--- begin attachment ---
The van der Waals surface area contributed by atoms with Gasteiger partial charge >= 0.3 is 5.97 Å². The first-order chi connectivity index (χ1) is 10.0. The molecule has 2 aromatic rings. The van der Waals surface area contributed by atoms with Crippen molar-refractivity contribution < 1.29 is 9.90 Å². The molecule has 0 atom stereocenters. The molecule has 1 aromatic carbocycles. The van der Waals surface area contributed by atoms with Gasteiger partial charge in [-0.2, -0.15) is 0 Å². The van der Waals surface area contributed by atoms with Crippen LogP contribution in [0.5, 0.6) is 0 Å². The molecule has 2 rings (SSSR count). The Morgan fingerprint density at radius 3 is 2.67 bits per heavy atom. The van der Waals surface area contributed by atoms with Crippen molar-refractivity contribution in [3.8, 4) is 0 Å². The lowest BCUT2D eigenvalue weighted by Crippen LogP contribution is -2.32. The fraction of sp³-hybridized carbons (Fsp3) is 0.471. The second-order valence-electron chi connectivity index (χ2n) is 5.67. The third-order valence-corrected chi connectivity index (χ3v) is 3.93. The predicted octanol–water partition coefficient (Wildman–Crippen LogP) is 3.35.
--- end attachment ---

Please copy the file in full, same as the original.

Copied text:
The van der Waals surface area contributed by atoms with Gasteiger partial charge >= 0.3 is 5.97 Å². The first-order chi connectivity index (χ1) is 10.0. The molecule has 2 aromatic rings. The van der Waals surface area contributed by atoms with Crippen molar-refractivity contribution < 1.29 is 9.90 Å². The molecule has 0 atom stereocenters. The molecule has 1 aromatic carbocycles. The van der Waals surface area contributed by atoms with Gasteiger partial charge in [-0.2, -0.15) is 0 Å². The van der Waals surface area contributed by atoms with Crippen LogP contribution in [0.5, 0.6) is 0 Å². The molecule has 2 rings (SSSR count). The Morgan fingerprint density at radius 3 is 2.67 bits per heavy atom. The van der Waals surface area contributed by atoms with Crippen molar-refractivity contribution in [3.8, 4) is 0 Å². The lowest BCUT2D eigenvalue weighted by Crippen LogP contribution is -2.32. The fraction of sp³-hybridized carbons (Fsp3) is 0.471. The second-order valence-electron chi connectivity index (χ2n) is 5.67. The third-order valence-corrected chi connectivity index (χ3v) is 3.93. The predicted octanol–water partition coefficient (Wildman–Crippen LogP) is 3.35.